AB - Emotive aspects of stimuli have been shown to modulate perceptual thresholds. Lately, studies using functional Magnetic Resonance Imaging (fMRI) showed that emotive aspects of visual stimuli activated not only canonical limbic regions, but also sensory areas in the cerebral cortex. However, it is still arguable to what extent such emotive, related activation in sensory areas of the cortex are affected by physical characteristic or attribute difference of stimuli. To manipulate valence of stimuli while keeping visual features largely unchanged, we took advantage of the Expressional Transfiguration (ET) of faces. In addition, to explore the sensitivity of high level visual regions, we compared repeated with unrepeated (i.e. different) stimuli presentations (fMR adaptation). Thus, the dynamics of brain responses was determined according to the relative signal reduction during "repeated" relative to "different" presentations ("adaptation ratio"). Our results showed, for the first time, that emotional valence produced significant differences in fMR adaptation, but not in overall levels of activation of lateral occipital complex (LOC). We then asked whether this emotion modulation on sensory cortex could be related to previous personal experience that attached negative attributes of stimuli. To clarify this, we investigated Posttraumatic Stress Disorder (PTSD) and non-PTSD veterans. PTSD is characterized by recurrent revival of trauma-related sensations. Such phenomena have been attributed to a disturbed processing of trauma-related stimuli, either at the perceptual level or at the cognitive level. We assumed that PTSD veterans would differ from non-PTSD veterans (who have similar combat experience) in their high order visual cortex responses to combat-related visual stimuli that are associated with their traumatic experience. An fMRI study measured the cerebral activation of subjects while viewing pictures with and without combat content, in "repeated" or "different" presentation conditions. The emotive effect on the visual cortex was found, again, only in the fMR-adaptation paradigm. Visual cortical regions showed significant differences between PTSD and non-PTSD veterans only in "repeated" presentations of trauma-related stimuli (i.e. combat). In these regions, PTSD veterans showed less decrease in signal with repeated presentations of the same combat-related stimuli. This finding points to the possibility that traumatic experience modulates brain activity at the level of sensory cortex itself.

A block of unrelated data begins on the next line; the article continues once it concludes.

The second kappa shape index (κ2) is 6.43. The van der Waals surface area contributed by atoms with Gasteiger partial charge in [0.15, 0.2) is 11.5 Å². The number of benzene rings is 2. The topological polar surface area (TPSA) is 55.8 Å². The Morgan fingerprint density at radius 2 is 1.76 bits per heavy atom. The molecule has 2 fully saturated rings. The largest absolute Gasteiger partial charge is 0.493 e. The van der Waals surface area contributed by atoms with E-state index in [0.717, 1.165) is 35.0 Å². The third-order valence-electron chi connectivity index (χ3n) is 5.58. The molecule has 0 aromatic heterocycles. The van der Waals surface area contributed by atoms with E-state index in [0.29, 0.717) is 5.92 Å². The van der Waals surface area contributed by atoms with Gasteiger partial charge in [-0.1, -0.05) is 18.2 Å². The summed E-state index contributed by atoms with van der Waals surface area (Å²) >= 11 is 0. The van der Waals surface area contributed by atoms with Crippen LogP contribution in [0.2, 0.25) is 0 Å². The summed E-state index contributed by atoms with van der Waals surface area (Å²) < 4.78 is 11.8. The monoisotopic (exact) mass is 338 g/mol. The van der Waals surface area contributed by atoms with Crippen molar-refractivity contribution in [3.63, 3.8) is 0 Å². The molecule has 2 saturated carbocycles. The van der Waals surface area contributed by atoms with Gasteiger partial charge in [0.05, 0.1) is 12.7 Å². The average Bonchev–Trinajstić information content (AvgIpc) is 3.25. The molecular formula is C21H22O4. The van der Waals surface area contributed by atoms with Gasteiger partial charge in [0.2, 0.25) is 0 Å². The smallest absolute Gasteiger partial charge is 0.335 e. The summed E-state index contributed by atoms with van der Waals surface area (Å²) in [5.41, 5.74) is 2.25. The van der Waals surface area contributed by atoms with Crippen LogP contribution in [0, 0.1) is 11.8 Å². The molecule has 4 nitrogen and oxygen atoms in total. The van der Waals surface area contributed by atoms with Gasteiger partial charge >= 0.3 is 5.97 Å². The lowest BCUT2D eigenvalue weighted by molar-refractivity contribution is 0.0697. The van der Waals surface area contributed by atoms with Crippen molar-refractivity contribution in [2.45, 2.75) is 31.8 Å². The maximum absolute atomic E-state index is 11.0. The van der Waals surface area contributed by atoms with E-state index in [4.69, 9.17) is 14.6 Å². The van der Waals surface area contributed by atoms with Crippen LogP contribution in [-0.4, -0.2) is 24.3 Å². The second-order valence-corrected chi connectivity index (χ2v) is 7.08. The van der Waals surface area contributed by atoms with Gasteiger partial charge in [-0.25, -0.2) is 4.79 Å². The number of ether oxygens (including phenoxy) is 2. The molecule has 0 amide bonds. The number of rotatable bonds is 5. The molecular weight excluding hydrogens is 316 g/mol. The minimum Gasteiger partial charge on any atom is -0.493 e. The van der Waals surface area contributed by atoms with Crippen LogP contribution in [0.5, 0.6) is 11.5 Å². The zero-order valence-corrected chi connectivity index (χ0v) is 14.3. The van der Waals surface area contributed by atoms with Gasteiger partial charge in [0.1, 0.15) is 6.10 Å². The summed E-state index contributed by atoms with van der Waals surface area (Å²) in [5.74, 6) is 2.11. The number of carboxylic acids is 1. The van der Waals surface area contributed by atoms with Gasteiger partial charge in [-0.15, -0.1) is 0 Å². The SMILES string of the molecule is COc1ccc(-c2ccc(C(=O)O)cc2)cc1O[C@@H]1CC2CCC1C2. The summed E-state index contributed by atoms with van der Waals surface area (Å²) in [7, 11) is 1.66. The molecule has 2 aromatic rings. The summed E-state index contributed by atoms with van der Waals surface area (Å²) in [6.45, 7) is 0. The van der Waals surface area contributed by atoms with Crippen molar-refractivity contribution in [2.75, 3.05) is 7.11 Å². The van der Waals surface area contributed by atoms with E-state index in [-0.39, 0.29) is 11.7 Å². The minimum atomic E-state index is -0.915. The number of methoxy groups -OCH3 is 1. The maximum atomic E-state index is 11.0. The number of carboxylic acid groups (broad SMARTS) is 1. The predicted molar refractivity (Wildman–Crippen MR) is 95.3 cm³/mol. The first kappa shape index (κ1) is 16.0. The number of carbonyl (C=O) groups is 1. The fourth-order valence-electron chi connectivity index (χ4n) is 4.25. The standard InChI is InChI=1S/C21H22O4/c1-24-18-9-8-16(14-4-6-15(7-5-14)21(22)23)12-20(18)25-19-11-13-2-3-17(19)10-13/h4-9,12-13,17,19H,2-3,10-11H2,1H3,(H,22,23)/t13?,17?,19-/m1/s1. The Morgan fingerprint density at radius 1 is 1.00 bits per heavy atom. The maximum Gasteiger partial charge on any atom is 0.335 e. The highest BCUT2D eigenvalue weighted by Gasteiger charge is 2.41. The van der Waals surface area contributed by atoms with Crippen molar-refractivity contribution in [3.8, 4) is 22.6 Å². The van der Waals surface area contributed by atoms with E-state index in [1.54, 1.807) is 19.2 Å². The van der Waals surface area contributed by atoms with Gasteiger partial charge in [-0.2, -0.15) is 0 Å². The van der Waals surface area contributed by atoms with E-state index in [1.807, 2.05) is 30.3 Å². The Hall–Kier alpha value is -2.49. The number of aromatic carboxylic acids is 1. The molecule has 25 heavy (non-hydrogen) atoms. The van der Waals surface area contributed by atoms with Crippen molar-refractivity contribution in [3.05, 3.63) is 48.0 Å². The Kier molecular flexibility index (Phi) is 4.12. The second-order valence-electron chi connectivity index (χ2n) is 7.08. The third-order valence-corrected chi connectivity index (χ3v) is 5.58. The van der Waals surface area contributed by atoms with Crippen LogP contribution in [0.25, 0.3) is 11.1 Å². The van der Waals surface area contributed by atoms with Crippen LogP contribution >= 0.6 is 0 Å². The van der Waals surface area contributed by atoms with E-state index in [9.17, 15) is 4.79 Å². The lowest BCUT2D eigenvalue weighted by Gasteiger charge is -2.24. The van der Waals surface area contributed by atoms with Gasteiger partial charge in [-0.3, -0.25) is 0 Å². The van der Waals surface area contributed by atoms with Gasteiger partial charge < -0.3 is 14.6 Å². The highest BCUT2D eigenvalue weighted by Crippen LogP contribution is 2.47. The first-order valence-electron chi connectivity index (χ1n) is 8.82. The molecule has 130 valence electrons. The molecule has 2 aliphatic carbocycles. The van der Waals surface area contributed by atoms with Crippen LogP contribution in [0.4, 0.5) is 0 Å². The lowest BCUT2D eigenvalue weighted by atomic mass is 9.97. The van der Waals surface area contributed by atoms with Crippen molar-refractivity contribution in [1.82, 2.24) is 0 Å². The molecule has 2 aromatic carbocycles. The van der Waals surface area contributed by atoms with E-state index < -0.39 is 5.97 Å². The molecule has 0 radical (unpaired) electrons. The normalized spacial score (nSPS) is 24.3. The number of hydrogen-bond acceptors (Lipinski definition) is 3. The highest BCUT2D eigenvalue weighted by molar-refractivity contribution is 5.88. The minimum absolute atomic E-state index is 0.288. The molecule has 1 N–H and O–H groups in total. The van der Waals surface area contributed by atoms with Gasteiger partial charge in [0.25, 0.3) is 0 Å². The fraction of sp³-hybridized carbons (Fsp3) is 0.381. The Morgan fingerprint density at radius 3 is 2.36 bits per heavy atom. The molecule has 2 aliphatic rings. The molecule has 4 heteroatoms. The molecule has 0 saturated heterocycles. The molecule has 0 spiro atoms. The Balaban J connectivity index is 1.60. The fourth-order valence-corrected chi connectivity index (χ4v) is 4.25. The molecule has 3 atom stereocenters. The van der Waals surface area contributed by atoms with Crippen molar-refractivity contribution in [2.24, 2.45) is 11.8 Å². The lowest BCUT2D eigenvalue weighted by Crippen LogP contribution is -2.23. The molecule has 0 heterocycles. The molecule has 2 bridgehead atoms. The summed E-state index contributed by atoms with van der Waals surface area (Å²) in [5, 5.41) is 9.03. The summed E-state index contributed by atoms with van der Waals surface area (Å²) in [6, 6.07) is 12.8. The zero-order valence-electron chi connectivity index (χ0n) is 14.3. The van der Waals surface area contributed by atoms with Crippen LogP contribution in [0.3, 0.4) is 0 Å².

UR - http://www.scopus.com/inward/record.url?scp=0035563792&partnerID=8YFLogxK

U2 - 10.1023/A:1015156222101

DO - 10.1023/A:1015156222101

M3 - Article

C2 - 12043845

VL - 21

SP - 733

EP - 752

JO - Cellular and Molecular Neurobiology

JF - Cellular and Molecular Neurobiology

SN - 0272-4340

IS - 6

ER -